Just because it’s in your power to give somebody what they deserve, does that mean that you should?  Justice might mean cutting down the tree, or the person—or it may not.  Is there a better way?  Micah says we should do justice AND love kindness.

            Joseph decided to take the higher road of kindness, in regards to Mary.  Though he didn’t necessarily believe her story, he decided to treat her as if it were true.  He chose to give her the benefit of the doubt.  Justice called for her death, but the law also allowed him to save her life by forgiving her.  This he was willing to do—but he drew the line at marrying her.  The hurt had gone too deep for that.  In those days, betrothal was different from today’s engagement.  In order to get out of the marriage, he had to divorce her.  Verse 19 (ESV) says that “Joseph, being a just man and unwilling to put her to shame, resolved to divorce her quietly.”  In his mind, that was the path of kindness.

            What decisions do you have to make right now?  Is there a way of justice to which you are perfectly entitled, but then a higher way of kindness?  Which of the two is the better path?  There’s an old saying that goes, “It may be true that there are two sides to every question, but it is also true that there are two sides to a sheet of flypaper, and it makes a big difference to the fly which side he chooses.”  For the Christian, kindness ought always to win out over justice.  Yet Micah says that there may be three sides to this flypaper.  Did you know that flypaper has three sides?  There’s the wide sticky side, the wide non-sticky side, and then there’s the narrow edge.  Micah points out the third, most narrow path of all: Do justice, love kindness, AND walk humbly with your God.

            Joseph was a good man.  This means he was prepared to choose kindness over justice.  But this word “and” in Micah is a powerful word.  It means that you don’t get to choose between the three—you have to do them all.  Be fair, show mercy, and walk humbly with God, all at the same time.  For Joseph, walking humbly before God meant listening to God’s message.  Self-will says, “I know the right way.  I can make this decision all by myself.”  Walking humbly with God says, “Lord, I want you to show me Your way—and I’m willing to do it.” 

            Walking humbly with God, Joseph’s heart was ready for the third option.  He neither had to have Mary stoned to death nor did he have to put her away quietly.  Joseph chose to follow an angel’s advice, “Do not fear to take Mary as your wife, for that which is conceived in her is from the Holy Spirit (v. 20 ESV).”  Walking humbly with God, Joseph admitted that he didn’t have all the answers.  Admitting that he didn’t have all the answers, he opened himself for God’s creative plan.  Marry Mary anyway.  Accept the child.  Raise him as a son.  It was preposterous—but it was God’s way.  And this was the path Joseph chose.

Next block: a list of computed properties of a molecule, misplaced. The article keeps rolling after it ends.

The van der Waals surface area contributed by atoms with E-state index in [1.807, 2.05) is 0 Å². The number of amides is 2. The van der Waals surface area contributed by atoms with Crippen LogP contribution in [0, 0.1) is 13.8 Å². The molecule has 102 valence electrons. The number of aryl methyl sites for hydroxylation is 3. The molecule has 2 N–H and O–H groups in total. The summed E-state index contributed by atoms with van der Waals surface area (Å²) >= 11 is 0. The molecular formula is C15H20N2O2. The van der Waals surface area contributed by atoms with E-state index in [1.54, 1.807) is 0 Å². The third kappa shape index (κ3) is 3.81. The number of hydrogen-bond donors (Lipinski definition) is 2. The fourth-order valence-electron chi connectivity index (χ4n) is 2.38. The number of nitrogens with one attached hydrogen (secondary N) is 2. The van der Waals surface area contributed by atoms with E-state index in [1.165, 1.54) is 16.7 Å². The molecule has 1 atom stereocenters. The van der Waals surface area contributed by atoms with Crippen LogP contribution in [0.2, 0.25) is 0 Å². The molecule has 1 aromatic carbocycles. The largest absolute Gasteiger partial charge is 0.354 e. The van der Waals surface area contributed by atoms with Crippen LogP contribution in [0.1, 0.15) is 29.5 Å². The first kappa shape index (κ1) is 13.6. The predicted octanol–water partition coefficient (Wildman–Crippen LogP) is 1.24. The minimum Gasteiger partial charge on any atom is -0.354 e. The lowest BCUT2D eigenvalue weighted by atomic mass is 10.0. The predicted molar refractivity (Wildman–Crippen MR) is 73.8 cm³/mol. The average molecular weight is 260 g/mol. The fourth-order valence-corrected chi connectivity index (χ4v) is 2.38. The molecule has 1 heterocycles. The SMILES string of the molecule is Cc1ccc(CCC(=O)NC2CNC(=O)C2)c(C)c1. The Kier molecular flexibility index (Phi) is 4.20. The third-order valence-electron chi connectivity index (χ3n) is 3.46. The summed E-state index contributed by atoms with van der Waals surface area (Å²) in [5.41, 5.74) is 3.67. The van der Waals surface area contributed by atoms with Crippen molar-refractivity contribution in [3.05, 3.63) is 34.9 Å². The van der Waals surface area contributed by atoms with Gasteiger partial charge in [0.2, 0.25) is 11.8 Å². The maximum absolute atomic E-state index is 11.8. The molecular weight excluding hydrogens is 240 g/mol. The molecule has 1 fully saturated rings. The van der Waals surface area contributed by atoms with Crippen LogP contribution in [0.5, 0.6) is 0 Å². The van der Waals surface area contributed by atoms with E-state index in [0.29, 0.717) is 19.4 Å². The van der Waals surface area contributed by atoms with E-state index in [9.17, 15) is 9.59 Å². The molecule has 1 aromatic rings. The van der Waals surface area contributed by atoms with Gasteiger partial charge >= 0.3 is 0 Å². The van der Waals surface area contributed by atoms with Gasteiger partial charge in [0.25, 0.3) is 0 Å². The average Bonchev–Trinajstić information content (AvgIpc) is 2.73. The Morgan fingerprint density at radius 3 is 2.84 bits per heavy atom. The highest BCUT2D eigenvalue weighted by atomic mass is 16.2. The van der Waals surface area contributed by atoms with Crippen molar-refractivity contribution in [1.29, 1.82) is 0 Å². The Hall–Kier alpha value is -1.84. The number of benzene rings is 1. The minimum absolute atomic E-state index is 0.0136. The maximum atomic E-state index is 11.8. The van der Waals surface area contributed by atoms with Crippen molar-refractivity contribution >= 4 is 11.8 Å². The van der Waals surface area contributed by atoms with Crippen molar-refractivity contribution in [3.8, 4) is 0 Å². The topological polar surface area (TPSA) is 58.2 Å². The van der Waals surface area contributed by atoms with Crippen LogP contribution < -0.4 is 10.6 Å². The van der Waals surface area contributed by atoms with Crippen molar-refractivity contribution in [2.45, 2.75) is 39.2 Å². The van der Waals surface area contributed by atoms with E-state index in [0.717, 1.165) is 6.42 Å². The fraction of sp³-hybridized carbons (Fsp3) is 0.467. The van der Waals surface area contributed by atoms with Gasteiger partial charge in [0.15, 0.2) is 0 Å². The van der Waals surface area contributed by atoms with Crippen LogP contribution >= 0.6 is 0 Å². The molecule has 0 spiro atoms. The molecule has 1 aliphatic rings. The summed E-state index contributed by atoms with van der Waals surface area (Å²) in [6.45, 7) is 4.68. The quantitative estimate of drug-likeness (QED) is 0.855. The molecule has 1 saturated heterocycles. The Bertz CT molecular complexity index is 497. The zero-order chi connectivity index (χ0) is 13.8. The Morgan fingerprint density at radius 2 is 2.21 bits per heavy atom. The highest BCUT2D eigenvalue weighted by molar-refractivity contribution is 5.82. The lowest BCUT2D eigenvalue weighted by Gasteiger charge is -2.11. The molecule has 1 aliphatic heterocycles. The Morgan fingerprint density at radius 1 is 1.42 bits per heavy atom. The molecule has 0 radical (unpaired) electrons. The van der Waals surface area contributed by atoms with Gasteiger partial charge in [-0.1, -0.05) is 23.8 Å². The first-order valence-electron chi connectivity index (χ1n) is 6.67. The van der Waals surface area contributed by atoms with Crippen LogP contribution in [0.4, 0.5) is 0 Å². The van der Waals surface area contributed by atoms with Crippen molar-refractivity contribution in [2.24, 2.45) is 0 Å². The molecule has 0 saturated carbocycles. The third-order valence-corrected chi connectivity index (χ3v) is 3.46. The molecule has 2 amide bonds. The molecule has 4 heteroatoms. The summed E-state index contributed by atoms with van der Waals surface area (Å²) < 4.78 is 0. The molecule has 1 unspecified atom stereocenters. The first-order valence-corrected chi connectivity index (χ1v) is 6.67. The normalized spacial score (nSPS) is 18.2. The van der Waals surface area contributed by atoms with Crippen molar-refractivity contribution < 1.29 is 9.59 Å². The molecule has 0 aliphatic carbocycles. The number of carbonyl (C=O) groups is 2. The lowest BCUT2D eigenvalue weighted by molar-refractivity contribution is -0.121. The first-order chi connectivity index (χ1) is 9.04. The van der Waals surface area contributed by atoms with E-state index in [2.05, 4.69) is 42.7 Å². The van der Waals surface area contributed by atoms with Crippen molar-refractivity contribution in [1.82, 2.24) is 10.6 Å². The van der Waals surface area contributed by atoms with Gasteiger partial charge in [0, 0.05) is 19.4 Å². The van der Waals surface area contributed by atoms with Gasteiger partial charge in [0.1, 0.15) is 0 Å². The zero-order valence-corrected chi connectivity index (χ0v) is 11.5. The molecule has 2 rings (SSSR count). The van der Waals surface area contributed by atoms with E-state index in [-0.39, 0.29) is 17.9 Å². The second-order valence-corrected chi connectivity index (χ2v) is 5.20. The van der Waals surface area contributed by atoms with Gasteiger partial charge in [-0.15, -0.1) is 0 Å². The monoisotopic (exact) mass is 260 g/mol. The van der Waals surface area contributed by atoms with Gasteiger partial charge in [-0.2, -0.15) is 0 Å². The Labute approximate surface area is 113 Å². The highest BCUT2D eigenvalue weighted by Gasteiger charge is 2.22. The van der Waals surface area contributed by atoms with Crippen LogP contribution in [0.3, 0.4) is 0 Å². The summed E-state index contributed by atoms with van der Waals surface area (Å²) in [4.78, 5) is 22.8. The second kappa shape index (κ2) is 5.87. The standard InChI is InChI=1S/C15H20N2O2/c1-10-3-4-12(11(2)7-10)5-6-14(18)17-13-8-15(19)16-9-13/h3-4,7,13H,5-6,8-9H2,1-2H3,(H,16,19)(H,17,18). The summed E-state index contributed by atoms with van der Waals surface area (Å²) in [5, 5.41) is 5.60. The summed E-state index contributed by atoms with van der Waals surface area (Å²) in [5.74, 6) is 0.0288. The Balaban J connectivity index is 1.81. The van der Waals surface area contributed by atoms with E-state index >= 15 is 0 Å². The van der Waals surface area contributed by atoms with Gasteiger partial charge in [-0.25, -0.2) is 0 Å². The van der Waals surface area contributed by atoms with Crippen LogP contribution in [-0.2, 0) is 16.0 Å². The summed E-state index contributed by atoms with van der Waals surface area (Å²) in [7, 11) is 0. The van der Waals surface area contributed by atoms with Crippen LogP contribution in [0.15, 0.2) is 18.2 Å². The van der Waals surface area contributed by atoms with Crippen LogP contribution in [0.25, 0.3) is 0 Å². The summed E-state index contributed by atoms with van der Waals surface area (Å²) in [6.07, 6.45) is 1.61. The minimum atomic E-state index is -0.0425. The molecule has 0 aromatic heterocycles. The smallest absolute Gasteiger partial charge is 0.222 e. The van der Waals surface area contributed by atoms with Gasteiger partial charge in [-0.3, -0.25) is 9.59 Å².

“Do justice, love kindness, AND walk humbly with your God.”  This is what the Lord requires of you.  Do you have any tough decisions to make?  Are you asking yourself how you can do the right thing?  Maybe the right thing is to seek justice—but perhaps there’s a higher way of kindness.  And there may be a way that’s higher still.  If you listen with a humble heart to God’s voice that speaks in the midst of your confusion, you just might hear that angelic message, directing you toward the greatest mission of your life.  I pray that in all the decisions you have to make, that God will show you what is good, what the Lord requires of you.  I pray that, like Joseph, you’ll do justice, love kindness, and walk humbly with your God.

[i] Klyne Snodgrass, Between Two Truths - Living with Biblical Tensions, 1990, Zondervan Publishing House, p. 179.
[ii] Robert H. Schuller, Tough Times Never Last, But Tough People Do!, Thomas Nelson.

Thursday, December 18, 2014

Christmas Miracles

            I love the classic film Miracle on 34th Street, directed by George Seaton and starring Maureen O’Hara and John Payne.  In the film, Kris Kringle is horrified to find the Macy’s Santa Claus drunk on the job, just before the big parade in New York.  After he takes the derelict’s place, he is offered a job as the Macy’s Santa.  He takes the position, inspiring many by his honesty and surprising knowledge.  But his boss is convinced that he is insane because he thinks he is the real Santa Claus.  I won’t give away the rest of the movie if you haven’t seen it, but the miracle involves restoring faith in Santa to many people, and a surprise ending to a court trial that determines whether or not Santa Claus does in fact exist.  It’s a charming Christmas movie that, along with It’s a Wonderful Life , I could stand to see year after year.  But, even if it were a true story, would it be an example of a miracle?
            Hollywood likes to throw around the term “Christmas miracle,” but gravely misunderstands what a miracle really is.  Often, Christmas films portray Santa’s fulfillment of holiday wishes as Christmas miracles.  But miracles have nothing to do with St. Nick.  Miracles are a display of God’s power—sometimes by breaking natural law and sometimes simply as natural “wonders” that inspire awe of God.  Searching through the Gospel texts, I found twelve Christmas miracles that demonstrate God’s power.  The first eight are examples of the kind of miracles where God breaks His own natural law.  The last four are examples of events that are perhaps less supernatural but are startling nonetheless.